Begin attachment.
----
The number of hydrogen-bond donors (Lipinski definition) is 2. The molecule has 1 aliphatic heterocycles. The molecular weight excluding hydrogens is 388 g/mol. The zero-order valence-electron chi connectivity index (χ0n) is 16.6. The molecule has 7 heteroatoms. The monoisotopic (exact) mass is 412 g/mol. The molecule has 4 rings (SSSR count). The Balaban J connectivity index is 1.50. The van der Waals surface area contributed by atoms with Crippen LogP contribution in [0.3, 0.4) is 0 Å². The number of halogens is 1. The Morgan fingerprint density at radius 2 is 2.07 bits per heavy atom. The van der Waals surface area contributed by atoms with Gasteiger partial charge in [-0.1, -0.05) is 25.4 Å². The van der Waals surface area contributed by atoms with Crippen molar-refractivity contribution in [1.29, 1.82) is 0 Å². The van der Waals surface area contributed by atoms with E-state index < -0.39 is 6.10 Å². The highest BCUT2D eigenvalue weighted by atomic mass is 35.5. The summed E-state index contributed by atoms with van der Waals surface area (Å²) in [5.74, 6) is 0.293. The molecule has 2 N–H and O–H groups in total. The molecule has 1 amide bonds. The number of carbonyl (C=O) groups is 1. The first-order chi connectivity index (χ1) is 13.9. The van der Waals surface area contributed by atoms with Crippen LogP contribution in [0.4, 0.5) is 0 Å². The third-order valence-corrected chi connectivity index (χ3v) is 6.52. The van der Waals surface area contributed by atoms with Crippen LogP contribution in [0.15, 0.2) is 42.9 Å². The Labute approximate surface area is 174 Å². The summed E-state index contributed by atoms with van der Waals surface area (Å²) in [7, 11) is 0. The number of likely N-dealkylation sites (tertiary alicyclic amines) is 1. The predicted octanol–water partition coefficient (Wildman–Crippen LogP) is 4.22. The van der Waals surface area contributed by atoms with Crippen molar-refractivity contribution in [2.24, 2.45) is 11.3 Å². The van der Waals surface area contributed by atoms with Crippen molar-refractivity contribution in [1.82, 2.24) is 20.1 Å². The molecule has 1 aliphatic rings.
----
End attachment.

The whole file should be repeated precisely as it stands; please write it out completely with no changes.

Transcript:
The number of hydrogen-bond donors (Lipinski definition) is 2. The molecule has 1 aliphatic heterocycles. The molecular weight excluding hydrogens is 388 g/mol. The zero-order valence-electron chi connectivity index (χ0n) is 16.6. The molecule has 7 heteroatoms. The monoisotopic (exact) mass is 412 g/mol. The molecule has 4 rings (SSSR count). The Balaban J connectivity index is 1.50. The van der Waals surface area contributed by atoms with Crippen LogP contribution in [0.3, 0.4) is 0 Å². The number of halogens is 1. The Morgan fingerprint density at radius 2 is 2.07 bits per heavy atom. The van der Waals surface area contributed by atoms with Gasteiger partial charge in [-0.1, -0.05) is 25.4 Å². The van der Waals surface area contributed by atoms with Crippen molar-refractivity contribution in [1.29, 1.82) is 0 Å². The van der Waals surface area contributed by atoms with E-state index < -0.39 is 6.10 Å². The highest BCUT2D eigenvalue weighted by atomic mass is 35.5. The summed E-state index contributed by atoms with van der Waals surface area (Å²) in [5.74, 6) is 0.293. The molecule has 2 N–H and O–H groups in total. The molecule has 1 amide bonds. The number of carbonyl (C=O) groups is 1. The first-order chi connectivity index (χ1) is 13.9. The van der Waals surface area contributed by atoms with Crippen LogP contribution in [0.4, 0.5) is 0 Å². The third-order valence-corrected chi connectivity index (χ3v) is 6.52. The van der Waals surface area contributed by atoms with Crippen LogP contribution in [0.15, 0.2) is 42.9 Å². The Labute approximate surface area is 174 Å². The summed E-state index contributed by atoms with van der Waals surface area (Å²) in [7, 11) is 0. The number of likely N-dealkylation sites (tertiary alicyclic amines) is 1. The predicted octanol–water partition coefficient (Wildman–Crippen LogP) is 4.22. The van der Waals surface area contributed by atoms with Crippen molar-refractivity contribution in [2.24, 2.45) is 11.3 Å². The van der Waals surface area contributed by atoms with Crippen molar-refractivity contribution in [1.82, 2.24) is 20.1 Å². The molecule has 1 aliphatic rings.